Phishing continues to be one of the easiest paths for ransomware: Report

A Cloudian survey found that 65% of victims that reported phishing as the entry point had conducted anti-phishing training for employees.
Written by Jonathan Greig, Contributor

Ransomware gangs are still using phishing as one of the main ways to attack an organization, according to a new survey from Cloudian featuring the insights of 200 IT decision-makers who experienced a ransomware attack over the last two years.

More than half of all respondents have held anti-phishing training among employees, and 49% had perimeter defenses in place when they were attacked. 

Nearly 25% of all survey respondents said their ransomware attacks started through phishing, and of those victims, 65% had conducted anti-phishing training sessions. For enterprises with fewer than 500 employees, 41% said their attacks started with phishing. About one-third of all victims said their public cloud was the entry point ransomware groups used to attack them. 

"This reflects the increasing sophistication of phishing schemes, with attackers now mimicking emails from trusted associates such as high-level executives (known as 'whaling' attacks). These emails will sometimes include personal details, usually gleaned from social media, making it more likely that even a wary individual will fall prey," the report explained.

The speed of ransomware groups is also startling, with 56% saying ransomware actors managed to take over their data and send a ransom demand in under 12 hours. 30% said their data was taken in 24 hours. For companies attacked through phishing, 76% of victims noted that attackers took over systems within 12 hours.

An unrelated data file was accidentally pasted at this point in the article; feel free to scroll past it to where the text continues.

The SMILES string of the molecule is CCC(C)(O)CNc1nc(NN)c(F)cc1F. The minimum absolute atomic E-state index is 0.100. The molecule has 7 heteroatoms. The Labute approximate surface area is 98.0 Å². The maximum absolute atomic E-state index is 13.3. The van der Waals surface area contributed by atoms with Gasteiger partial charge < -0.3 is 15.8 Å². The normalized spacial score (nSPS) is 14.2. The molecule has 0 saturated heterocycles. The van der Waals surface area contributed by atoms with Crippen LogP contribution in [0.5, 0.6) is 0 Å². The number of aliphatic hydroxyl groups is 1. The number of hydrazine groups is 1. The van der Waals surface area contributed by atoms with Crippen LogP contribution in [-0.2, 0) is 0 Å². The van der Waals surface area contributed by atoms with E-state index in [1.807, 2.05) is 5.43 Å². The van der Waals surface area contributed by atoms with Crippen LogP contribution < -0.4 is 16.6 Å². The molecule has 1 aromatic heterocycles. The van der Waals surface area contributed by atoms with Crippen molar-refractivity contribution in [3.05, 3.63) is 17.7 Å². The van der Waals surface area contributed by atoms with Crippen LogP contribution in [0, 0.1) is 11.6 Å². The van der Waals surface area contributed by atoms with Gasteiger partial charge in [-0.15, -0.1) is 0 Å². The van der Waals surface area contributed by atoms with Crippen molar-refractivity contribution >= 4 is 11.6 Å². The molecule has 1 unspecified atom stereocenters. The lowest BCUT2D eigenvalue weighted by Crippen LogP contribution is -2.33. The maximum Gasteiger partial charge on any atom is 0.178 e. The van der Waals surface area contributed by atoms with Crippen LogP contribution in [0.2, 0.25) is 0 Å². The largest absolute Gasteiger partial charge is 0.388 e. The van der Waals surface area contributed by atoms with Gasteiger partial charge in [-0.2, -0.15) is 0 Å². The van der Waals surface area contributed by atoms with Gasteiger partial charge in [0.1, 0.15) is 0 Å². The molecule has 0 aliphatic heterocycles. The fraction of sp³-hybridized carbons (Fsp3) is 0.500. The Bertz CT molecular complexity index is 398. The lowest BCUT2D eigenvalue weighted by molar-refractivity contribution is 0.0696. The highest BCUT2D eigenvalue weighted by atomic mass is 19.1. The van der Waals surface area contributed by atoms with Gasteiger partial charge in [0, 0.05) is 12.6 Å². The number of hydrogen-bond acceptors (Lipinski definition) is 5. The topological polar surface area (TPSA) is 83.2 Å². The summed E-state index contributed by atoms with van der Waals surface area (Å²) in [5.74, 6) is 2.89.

The report added that "44% of respondents' total data was held hostage, with financial, operational, customer and employee data all being targeted." Enterprises experienced an average downtime of three days. 

The average financial cost for respondents was nearly $500,000, and 55% said they ended up paying the ransom, with an average ransom cost of $223,000. Nearly 15% said they paid $500,000 or more. Even after paying, just 57% were able to get all of their data back. 

"The findings reveal the cold, hard truth about such attacks: They are hard to prevent even when you're prepared. Ransomware can penetrate quickly, significantly impacting an organization's financials, operations, customers, employees and reputation. Even if you pay the ransom, other related costs can be significant," the report said. 

The other costs associated with responding to a ransomware attack added up to an average of $183,000. On average, victims got 60% of their costs covered through cyber insurance. But almost 90% of victims said their cyber insurance rates increased after they were attacked, and there was an average increase of 25%. 

According to the survey, more than half of respondents dealt with additional impacts to "their financials, operations, employees, customers and reputation."

"The threat of ransomware will continue to plague organizations around the world if they do not change their approach and response to it," said Jon Toor, chief marketing officer at Cloudian.

Read the full report: 2021 Ransomware Victims Report.

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